polemic

noun
po·​lem·​ic | \ pə-ˈle-mik How to pronounce polemic (audio) \

Definition of polemic

1a : an aggressive attack on or refutation of the opinions or principles of another
b : the art or practice of disputation or controversy usually used in plural but singular or plural in construction
2 : an aggressive controversialist : disputant

Keep scrolling for more

Other Words from polemic

polemicist \ pə-​ˈle-​mə-​sist How to pronounce polemicist (audio) \ noun

Did You Know?

When polemic was borrowed into English from French polemique in the mid-17th century, it referred (as it still can) to a type of hostile attack on someone's ideas. The word traces back to Greek polemikos, which means "warlike" or "hostile" and in turn comes from the Greek noun polemos, meaning "war." Other, considerably less common descendants of polemos in English include polemarch ("a chieftain or military commander in ancient Greece"), polemoscope (a kind of binoculars with an oblique mirror), and polemology ("the study of war").

Examples of polemic in a Sentence

Her book is a fierce polemic against the inequalities in our society. They managed to discuss the issues without resorting to polemics.
Recent Examples on the Web Maybe the book’s most ingenious trick, though, is that its reflections on race and feminism hardly ever feel like polemics; there’s just too much pure vivid life on every page. Leah Greenblatt, EW.com, "Booker Prize winner Girl, Woman, Other is an essential novel of race and gender: Review," 3 Dec. 2019 Chin’s first poem is a polemic against President Donald Trump, which elicits yells of support along with sharp laughs and applause. Abigail Abrams, Time, "'We Are Grabbing Our Own Microphones': How Advocates of Reproductive Justice Stepped Into the Spotlight," 21 Nov. 2019 Newspapers and magazines are full of reassessments of the Wiedervereinigung (reunification); westerners are lapping up memoirs and polemics by eastern authors. The Economist, "Germans still don’t agree on what reunification meant," 31 Oct. 2019 Notwithstanding the Times’ political leaning, the placement of her polemic against the president in the Calendar section of the paper seems inappropriate. Los Angeles Times, "Calendar Feedback Sun., Oct. 13, 2019," 11 Oct. 2019 Most notably, the recent and not-so-recent past was revisited again and again, not to exploit simple nostalgia but to illuminate present-day realities that hovered over nearly every movie - whether fiction or nonfiction, polemic or pure escapism. cleveland.com, "At the Toronto International Film Festival, movies grapple with a confounding present by revisiting the past," 13 Sep. 2019 Most notably, the recent and not-so-recent past was revisited again and again, not to exploit simple nostalgia but to illuminate present-day realities that hovered over nearly every movie - whether fiction or nonfiction, polemic or pure escapism. cleveland.com, "At the Toronto International Film Festival, movies grapple with a confounding present by revisiting the past," 13 Sep. 2019 In the 1880s, says Perdue, during a moment of Chinese backlash against foreign interference, a prominent Canton merchant came out with a best-selling polemic against free trade. Yoni Wilkenfeld, Quartz, "From tea to iPhones, US-China trade tensions span centuries," 6 Nov. 2019 Carson’s great elegy and polemic, which followed pesticides through their whole cycle of destruction, ignored the mainly Latino farm workers of California and Florida, who were directly exposed to pesticides in their work in the fields. Will Meyer, Longreads, "A Green New Jail," 24 Oct. 2019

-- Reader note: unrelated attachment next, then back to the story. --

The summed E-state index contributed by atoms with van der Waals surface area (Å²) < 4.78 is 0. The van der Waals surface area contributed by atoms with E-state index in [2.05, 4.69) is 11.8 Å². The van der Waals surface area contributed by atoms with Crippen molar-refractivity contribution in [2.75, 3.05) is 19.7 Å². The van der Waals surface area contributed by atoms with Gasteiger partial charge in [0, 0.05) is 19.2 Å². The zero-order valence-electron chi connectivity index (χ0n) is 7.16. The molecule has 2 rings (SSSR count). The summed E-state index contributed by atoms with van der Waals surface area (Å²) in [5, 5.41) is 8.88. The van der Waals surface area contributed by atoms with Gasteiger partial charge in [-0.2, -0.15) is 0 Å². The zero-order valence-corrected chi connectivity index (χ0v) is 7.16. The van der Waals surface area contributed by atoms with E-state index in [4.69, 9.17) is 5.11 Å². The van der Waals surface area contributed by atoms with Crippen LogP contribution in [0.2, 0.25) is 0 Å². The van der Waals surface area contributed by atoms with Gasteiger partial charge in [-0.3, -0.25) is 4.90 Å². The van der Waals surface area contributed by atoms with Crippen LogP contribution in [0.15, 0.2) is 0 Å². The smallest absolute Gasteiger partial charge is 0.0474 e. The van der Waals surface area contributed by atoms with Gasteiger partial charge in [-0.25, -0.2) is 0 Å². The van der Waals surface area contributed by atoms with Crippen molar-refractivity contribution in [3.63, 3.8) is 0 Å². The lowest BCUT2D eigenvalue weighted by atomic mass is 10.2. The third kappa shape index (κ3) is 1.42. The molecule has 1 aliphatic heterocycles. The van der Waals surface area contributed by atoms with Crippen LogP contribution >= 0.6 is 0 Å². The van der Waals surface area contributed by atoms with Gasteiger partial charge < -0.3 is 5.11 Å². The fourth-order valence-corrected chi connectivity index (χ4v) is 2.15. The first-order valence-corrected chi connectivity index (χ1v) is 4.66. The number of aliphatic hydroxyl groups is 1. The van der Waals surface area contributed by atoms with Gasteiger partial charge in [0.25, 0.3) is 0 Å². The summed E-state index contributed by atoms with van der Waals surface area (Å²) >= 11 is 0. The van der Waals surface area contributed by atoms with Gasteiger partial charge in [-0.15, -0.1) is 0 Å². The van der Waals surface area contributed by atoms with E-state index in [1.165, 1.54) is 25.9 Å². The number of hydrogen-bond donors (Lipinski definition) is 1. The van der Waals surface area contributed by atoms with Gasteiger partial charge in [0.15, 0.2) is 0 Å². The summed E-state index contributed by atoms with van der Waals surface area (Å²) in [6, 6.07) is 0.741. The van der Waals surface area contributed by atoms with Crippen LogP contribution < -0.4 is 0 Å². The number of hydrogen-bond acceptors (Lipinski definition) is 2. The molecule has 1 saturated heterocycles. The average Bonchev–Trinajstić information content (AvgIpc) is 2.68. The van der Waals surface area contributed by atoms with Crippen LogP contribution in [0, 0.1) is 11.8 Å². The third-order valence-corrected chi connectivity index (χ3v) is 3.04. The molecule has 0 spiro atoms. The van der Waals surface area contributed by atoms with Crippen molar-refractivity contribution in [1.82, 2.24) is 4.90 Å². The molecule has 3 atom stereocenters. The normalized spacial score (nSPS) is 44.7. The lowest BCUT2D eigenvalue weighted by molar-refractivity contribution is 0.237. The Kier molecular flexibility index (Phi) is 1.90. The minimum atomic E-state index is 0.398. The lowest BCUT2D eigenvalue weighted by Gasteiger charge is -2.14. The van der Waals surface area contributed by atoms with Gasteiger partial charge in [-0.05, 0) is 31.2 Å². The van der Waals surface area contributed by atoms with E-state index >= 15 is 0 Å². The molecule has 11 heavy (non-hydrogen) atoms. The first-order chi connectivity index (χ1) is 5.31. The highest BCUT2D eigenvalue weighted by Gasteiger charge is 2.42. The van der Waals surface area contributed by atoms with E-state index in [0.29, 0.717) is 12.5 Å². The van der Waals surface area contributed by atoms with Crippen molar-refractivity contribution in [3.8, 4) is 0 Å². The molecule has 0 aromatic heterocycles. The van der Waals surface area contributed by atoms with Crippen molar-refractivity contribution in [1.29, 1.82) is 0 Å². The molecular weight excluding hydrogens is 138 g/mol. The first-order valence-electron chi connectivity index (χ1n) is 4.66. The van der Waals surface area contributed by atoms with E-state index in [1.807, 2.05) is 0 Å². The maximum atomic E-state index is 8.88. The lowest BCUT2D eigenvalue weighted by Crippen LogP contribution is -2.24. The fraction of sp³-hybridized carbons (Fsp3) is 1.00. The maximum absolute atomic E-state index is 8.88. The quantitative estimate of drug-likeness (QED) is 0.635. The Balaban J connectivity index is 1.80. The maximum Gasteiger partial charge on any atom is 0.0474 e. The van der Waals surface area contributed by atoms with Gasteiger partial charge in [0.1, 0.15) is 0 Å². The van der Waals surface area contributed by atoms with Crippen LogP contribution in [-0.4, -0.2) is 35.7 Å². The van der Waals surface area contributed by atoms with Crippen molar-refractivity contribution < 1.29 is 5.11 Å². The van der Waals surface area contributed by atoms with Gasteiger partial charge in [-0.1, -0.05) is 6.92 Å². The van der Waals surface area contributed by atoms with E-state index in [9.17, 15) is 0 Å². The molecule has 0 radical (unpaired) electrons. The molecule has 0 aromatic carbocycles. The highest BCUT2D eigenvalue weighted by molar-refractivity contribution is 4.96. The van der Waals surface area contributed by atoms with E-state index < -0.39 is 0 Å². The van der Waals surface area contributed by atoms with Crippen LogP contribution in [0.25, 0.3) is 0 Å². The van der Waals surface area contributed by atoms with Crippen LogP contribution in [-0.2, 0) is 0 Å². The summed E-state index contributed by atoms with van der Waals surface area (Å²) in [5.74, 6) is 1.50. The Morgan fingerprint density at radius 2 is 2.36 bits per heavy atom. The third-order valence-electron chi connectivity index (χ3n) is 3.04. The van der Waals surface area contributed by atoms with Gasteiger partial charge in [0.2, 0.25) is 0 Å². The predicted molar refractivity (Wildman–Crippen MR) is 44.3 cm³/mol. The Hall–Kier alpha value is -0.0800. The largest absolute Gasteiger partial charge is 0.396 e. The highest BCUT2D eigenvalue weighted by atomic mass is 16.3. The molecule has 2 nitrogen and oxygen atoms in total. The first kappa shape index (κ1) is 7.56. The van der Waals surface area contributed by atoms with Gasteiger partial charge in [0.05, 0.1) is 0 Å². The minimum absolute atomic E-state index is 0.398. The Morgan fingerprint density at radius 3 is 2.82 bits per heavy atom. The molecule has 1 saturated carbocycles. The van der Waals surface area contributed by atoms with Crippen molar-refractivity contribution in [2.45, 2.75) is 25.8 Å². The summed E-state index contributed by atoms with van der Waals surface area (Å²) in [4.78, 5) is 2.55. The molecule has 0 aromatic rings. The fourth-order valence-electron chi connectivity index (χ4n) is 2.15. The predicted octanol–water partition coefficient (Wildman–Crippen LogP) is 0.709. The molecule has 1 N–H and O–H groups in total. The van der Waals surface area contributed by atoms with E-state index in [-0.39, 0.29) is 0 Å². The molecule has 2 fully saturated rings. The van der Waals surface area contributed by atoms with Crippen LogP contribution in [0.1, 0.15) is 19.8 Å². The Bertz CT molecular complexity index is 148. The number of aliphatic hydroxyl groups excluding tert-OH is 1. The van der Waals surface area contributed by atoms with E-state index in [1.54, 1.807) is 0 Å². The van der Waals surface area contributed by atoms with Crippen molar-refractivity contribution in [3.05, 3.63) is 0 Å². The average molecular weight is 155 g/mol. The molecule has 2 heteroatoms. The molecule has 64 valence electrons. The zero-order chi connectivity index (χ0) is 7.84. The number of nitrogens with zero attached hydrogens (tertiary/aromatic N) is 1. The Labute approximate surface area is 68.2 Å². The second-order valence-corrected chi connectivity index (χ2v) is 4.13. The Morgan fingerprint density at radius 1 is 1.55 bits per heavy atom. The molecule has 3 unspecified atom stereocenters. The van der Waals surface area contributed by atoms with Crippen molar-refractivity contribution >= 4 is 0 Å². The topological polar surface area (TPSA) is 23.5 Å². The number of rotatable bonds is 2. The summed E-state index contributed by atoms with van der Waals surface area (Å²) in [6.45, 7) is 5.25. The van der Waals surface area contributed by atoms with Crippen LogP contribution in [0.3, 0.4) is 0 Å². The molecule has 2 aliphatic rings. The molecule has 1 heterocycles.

These example sentences are selected automatically from various online news sources to reflect current usage of the word 'polemic.' Views expressed in the examples do not represent the opinion of Merriam-Webster or its editors. Send us feedback.

See More

First Known Use of polemic

1626, in the meaning defined at sense 1a

History and Etymology for polemic

French polémique, from Middle French, from polemique controversial, from Greek polemikos warlike, hostile, from polemos war; perhaps akin to Greek pelemizein to shake, Old English ealfelo baleful

Keep scrolling for more

Learn More about polemic

Time Traveler for polemic

Time Traveler

The first known use of polemic was in 1626

See more words from the same year

Listen to Our Podcast about polemic

Statistics for polemic

Last Updated

9 Dec 2019

Cite this Entry

“Polemic.” The Merriam-Webster.com Dictionary, Merriam-Webster Inc., https://www.merriam-webster.com/dictionary/polemic. Accessed 14 December 2019.

Keep scrolling for more

More Definitions for polemic

polemic

noun
How to pronounce polemic (audio)

English Language Learners Definition of polemic

formal
: a strong written or spoken attack against someone else's opinions, beliefs, practices, etc.
: the art or practice of using language to defend or harshly criticize something or someone

Keep scrolling for more

More from Merriam-Webster on polemic

Rhyming Dictionary: Words that rhyme with polemic

Nglish: Translation of polemic for Spanish Speakers

Britannica English: Translation of polemic for Arabic Speakers

Britannica.com: Encyclopedia article about polemic

Comments on polemic

What made you want to look up polemic? Please tell us where you read or heard it (including the quote, if possible).

WORD OF THE DAY

to assail by words or arguments

Get Word of the Day daily email!

Test Your Vocabulary

Great Scrabble Words—A Quiz

  • scrabble tiles that read scrabble quiz
  • Which of the following Q-without-U words means the number five in cards or dice?
Spell It

Can you spell these 10 commonly misspelled words?

TAKE THE QUIZ
Add Diction

Test Your Knowledge - and learn some interesting things along the way.

TAKE THE QUIZ
Love words? Need even more definitions?

Subscribe to America's largest dictionary and get thousands more definitions and advanced search—ad free!